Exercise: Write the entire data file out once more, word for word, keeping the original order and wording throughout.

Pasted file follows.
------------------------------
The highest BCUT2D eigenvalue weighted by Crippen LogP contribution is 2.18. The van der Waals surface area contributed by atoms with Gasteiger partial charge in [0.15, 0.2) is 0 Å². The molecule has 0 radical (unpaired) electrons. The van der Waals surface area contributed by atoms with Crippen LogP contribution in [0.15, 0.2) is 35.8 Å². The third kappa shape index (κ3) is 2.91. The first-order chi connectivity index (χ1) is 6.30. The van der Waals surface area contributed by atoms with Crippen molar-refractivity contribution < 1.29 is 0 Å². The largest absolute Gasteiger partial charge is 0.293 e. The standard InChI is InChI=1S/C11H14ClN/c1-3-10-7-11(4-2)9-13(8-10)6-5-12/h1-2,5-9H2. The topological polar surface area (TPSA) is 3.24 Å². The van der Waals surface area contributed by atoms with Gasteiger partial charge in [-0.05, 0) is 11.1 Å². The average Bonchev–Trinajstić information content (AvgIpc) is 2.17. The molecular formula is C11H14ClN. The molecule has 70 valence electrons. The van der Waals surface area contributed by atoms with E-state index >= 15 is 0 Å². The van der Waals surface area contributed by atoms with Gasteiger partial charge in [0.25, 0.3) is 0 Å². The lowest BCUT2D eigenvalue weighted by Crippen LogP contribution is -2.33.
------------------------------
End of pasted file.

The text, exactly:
The highest BCUT2D eigenvalue weighted by Crippen LogP contribution is 2.18. The van der Waals surface area contributed by atoms with Gasteiger partial charge in [0.15, 0.2) is 0 Å². The molecule has 0 radical (unpaired) electrons. The van der Waals surface area contributed by atoms with Crippen LogP contribution in [0.15, 0.2) is 35.8 Å². The third kappa shape index (κ3) is 2.91. The first-order chi connectivity index (χ1) is 6.30. The van der Waals surface area contributed by atoms with Crippen molar-refractivity contribution < 1.29 is 0 Å². The largest absolute Gasteiger partial charge is 0.293 e. The standard InChI is InChI=1S/C11H14ClN/c1-3-10-7-11(4-2)9-13(8-10)6-5-12/h1-2,5-9H2. The topological polar surface area (TPSA) is 3.24 Å². The van der Waals surface area contributed by atoms with Gasteiger partial charge in [-0.05, 0) is 11.1 Å². The average Bonchev–Trinajstić information content (AvgIpc) is 2.17. The molecular formula is C11H14ClN. The molecule has 70 valence electrons. The van der Waals surface area contributed by atoms with E-state index >= 15 is 0 Å². The van der Waals surface area contributed by atoms with Gasteiger partial charge in [0.25, 0.3) is 0 Å². The lowest BCUT2D eigenvalue weighted by Crippen LogP contribution is -2.33.